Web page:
Regards
Title: Re: Pensions for British elderly threatened if Brexit wins, warns British PM
Post by: Johnnie F. on June 24, 2016, 06:24:33 PM
It was extremely naive of Cameron not to set a quorum of 75% participation and a 2/3 majority for a valid result in this highly important matter affecting the whole world to get at least half the voice of the electorate deciding. Neither Johnson asked for that. Both are not qualified to lead Britain and the world out of this man-made crisis. The EU will survive without Britain and not suffer huge losses, but Britain won't become any "greater", but more likely smaller now.

Attempts from Geert Wilders in the Netherlands or Marine Le Pen in France to follow the example neither will make the world any better.

But clever business people playing the stock and money exchange will gain riches; workers and pensioners mainly in Britain and also to some extent in the EU will have to pay the price!
Title: Re: Pensions for British elderly threatened if Brexit wins, warns British PM
Post by: Aussie on June 24, 2016, 07:30:45 PM
Hello Johnnie F.- There were no percentage thresholds used for the first referendum for the United Kingdom EC referendum of 5 June 1975. It was the side with the most votes to win, as it was for this referendum. At the time the electorate expressed significant support for EEC membership, with 67% in favour on a 65% turnout. So the rules used then are the same rules used for this 2016 referendum.
Regards
Title: Re: Pensions for British elderly threatened if Brexit wins, warns British PM
Post by: Johnnie F. on June 24, 2016, 07:35:49 PM
That's no reason to repeat a mistake, since it hardly were the same people voting in the same context. But as you might have understood from my previous posts, I personally am pretty unaffected. Germany or my pension won't suffer great losses. ;)

The last time I set foot on that island was in 1986, and I don't see need going there again in my lifetime.  :)
Title: Re: Pensions for British elderly threatened if Brexit wins, warns British PM
Post by: Aussie on June 24, 2016, 07:42:20 PM
Hello Johnnie F - Perhaps the first outcome in 1975 was a mistake?  Perhaps joining the EU was the greatest  mistake? No mistakes were made at either time as both sides knew the rules.  The opposition who lost in the 1975 referendum didn't cry over the results or gather a petition to have the vote taken again.
The side with the most votes wins.  It's as simple as that. I have great faith and optimism for the Brits.  I hope time will make it so.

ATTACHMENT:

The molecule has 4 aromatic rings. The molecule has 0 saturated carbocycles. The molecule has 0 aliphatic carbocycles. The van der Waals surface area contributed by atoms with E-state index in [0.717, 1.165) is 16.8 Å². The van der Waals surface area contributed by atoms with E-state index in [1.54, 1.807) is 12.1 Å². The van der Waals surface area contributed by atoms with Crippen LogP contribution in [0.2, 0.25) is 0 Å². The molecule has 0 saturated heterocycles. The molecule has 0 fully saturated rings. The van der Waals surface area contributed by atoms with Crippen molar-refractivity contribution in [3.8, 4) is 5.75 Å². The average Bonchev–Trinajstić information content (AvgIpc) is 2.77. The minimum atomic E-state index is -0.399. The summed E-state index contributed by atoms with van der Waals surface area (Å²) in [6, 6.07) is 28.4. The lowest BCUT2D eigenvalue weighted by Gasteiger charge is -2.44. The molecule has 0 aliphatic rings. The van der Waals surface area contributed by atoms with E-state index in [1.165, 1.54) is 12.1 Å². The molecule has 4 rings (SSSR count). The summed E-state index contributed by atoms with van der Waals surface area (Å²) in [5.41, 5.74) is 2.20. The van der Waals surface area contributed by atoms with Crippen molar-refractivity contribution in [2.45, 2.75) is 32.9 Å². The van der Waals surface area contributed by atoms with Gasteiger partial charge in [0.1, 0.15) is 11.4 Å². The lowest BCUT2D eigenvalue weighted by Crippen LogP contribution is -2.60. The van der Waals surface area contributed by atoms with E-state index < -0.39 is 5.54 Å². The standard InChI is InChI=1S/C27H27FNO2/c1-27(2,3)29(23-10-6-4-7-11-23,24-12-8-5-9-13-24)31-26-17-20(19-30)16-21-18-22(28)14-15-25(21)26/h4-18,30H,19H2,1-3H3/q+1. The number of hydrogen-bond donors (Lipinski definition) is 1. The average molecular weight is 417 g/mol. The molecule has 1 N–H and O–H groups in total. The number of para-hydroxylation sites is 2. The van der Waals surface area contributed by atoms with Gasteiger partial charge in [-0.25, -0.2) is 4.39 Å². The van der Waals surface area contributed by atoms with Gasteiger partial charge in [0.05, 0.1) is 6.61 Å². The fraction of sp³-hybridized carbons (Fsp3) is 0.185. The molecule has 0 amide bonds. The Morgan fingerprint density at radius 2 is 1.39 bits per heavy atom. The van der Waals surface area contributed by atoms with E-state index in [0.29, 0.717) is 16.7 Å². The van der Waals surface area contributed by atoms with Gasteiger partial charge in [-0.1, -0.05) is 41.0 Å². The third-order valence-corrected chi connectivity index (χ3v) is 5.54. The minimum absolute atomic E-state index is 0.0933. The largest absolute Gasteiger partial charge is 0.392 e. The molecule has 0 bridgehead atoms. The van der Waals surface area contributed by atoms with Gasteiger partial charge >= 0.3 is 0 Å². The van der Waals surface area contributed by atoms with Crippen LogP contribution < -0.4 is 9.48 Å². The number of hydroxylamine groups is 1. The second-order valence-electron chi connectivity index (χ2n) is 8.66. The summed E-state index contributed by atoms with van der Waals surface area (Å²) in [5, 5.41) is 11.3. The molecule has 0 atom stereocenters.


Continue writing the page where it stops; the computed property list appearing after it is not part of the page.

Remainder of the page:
Regards
Title: Re: Pensions for British elderly threatened if Brexit wins, warns British PM
Post by: Johnnie F. on June 24, 2016, 08:05:22 PM
Maybe it was a mistake; I can't tell; at that time I knew a few young Brits, who had come over to Germany to seek their fortunes. In 1974 I was visiting Britain for the first time. Of course I was impressed by it being differently, by the popular culture, that could spread in Britain rather freely, while in Germany it was still suppressed by conservative forces, young people still trying to overcome the shackle of WW2 and gain their own identity for young Germans. Britain was FREEDOM for me at that time. That there could be even more FREEDOM I saw the following year, when I went to the US for the first time. Now Germany has developed into almost as much FREEDOM already. Britain appears more like having stood in the rain since then.

It's a natural process, that people become older, sometimes even more mature, by the time. That's why more younger people expressed their intentions to vote REMAIN than older people. But voting for BREXIT or REMAIN wasn't merely a question of reversing the 1975 decision, since not only the electorate but all circumstances have changed in the meantime. It was a decision about it's future, and that needs to get more careful consideration by the people affected, the young people. I hope the petition to be successful.

If one makes a mistake, he has two options: reversing the mistake or making the best of it.
Title: Re: Pensions for British elderly threatened if Brexit wins, warns British PM
Post by: Aussie on June 24, 2016, 08:39:04 PM
Hello Johnnie F - I hope the petition fails because if it doesn't then a civil war with blood in the streets and in the homes may be the result.  The people have spoken via the ballot box.  The future concerns all Brits young and old and we wouldn't be in this current position if we hadn't joined the EU in the first place.  Yes, times have changed for the worse and something had to be done to reverse this trend.  Another petition for another referendum is certainly divisive and dangerous. The people have spoken and reversed the first mistake and opted out of the EU.  Britain will prevail and is now on the right track.  As your own words testify, Britain has stood in the rain since then (1975).  They stood in the rain under a ripped umbrella provided by the faceless unelected bureaucrats in Brussels and were given the privilege of doing so at the rate of 55 million pounds a day. 
Regards
Title: Re: Pensions for British elderly threatened if Brexit wins, warns British PM
Post by: Johnnie F. on June 24, 2016, 09:17:11 PM